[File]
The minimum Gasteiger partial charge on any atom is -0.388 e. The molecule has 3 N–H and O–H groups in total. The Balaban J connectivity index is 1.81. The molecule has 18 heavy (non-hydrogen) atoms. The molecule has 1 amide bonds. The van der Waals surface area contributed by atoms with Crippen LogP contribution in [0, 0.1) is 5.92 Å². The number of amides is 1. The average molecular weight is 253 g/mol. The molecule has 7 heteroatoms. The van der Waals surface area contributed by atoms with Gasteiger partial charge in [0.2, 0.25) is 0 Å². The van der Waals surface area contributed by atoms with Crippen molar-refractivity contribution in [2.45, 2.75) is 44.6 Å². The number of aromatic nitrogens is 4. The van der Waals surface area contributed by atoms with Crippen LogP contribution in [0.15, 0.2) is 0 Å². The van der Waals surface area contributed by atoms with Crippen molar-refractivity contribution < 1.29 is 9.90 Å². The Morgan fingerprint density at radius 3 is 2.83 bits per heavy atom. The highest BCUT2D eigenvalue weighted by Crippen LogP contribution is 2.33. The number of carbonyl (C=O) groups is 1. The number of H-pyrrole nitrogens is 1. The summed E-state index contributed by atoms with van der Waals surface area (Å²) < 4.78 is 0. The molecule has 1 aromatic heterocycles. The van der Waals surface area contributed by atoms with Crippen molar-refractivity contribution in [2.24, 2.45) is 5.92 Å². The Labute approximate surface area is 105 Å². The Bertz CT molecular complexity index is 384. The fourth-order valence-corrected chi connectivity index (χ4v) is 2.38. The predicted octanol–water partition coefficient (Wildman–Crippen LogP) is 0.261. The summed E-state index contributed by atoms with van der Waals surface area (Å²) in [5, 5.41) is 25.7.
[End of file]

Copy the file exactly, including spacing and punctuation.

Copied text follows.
The minimum Gasteiger partial charge on any atom is -0.388 e. The molecule has 3 N–H and O–H groups in total. The Balaban J connectivity index is 1.81. The molecule has 18 heavy (non-hydrogen) atoms. The molecule has 1 amide bonds. The van der Waals surface area contributed by atoms with Crippen LogP contribution in [0, 0.1) is 5.92 Å². The number of amides is 1. The average molecular weight is 253 g/mol. The molecule has 7 heteroatoms. The van der Waals surface area contributed by atoms with Gasteiger partial charge in [0.2, 0.25) is 0 Å². The van der Waals surface area contributed by atoms with Crippen molar-refractivity contribution in [2.45, 2.75) is 44.6 Å². The number of aromatic nitrogens is 4. The van der Waals surface area contributed by atoms with Crippen LogP contribution in [0.15, 0.2) is 0 Å². The van der Waals surface area contributed by atoms with Crippen molar-refractivity contribution < 1.29 is 9.90 Å². The Morgan fingerprint density at radius 3 is 2.83 bits per heavy atom. The highest BCUT2D eigenvalue weighted by Crippen LogP contribution is 2.33. The number of carbonyl (C=O) groups is 1. The number of H-pyrrole nitrogens is 1. The summed E-state index contributed by atoms with van der Waals surface area (Å²) < 4.78 is 0. The molecule has 1 aromatic heterocycles. The van der Waals surface area contributed by atoms with Crippen molar-refractivity contribution in [2.24, 2.45) is 5.92 Å². The Labute approximate surface area is 105 Å². The Bertz CT molecular complexity index is 384. The fourth-order valence-corrected chi connectivity index (χ4v) is 2.38. The predicted octanol–water partition coefficient (Wildman–Crippen LogP) is 0.261. The summed E-state index contributed by atoms with van der Waals surface area (Å²) in [5, 5.41) is 25.7.